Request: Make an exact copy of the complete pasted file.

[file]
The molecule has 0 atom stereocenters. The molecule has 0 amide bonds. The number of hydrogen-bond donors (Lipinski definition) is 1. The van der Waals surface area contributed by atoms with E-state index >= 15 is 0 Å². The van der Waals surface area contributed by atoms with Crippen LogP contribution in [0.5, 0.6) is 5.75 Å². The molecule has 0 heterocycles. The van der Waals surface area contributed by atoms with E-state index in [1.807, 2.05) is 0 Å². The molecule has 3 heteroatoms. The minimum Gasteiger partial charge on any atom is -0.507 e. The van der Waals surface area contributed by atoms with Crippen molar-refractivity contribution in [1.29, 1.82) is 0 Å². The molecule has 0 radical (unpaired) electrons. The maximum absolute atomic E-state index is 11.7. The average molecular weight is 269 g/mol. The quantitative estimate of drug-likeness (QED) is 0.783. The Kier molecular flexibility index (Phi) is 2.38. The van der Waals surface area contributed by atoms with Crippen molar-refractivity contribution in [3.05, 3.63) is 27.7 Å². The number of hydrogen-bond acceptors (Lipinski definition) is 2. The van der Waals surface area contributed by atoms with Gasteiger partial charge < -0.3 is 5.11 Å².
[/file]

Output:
The molecule has 0 atom stereocenters. The molecule has 0 amide bonds. The number of hydrogen-bond donors (Lipinski definition) is 1. The van der Waals surface area contributed by atoms with E-state index >= 15 is 0 Å². The van der Waals surface area contributed by atoms with Crippen LogP contribution in [0.5, 0.6) is 5.75 Å². The molecule has 0 heterocycles. The van der Waals surface area contributed by atoms with E-state index in [1.807, 2.05) is 0 Å². The molecule has 3 heteroatoms. The minimum Gasteiger partial charge on any atom is -0.507 e. The van der Waals surface area contributed by atoms with Crippen molar-refractivity contribution in [1.29, 1.82) is 0 Å². The molecule has 0 radical (unpaired) electrons. The maximum absolute atomic E-state index is 11.7. The average molecular weight is 269 g/mol. The quantitative estimate of drug-likeness (QED) is 0.783. The Kier molecular flexibility index (Phi) is 2.38. The van der Waals surface area contributed by atoms with Crippen molar-refractivity contribution in [3.05, 3.63) is 27.7 Å². The number of hydrogen-bond acceptors (Lipinski definition) is 2. The van der Waals surface area contributed by atoms with Gasteiger partial charge < -0.3 is 5.11 Å².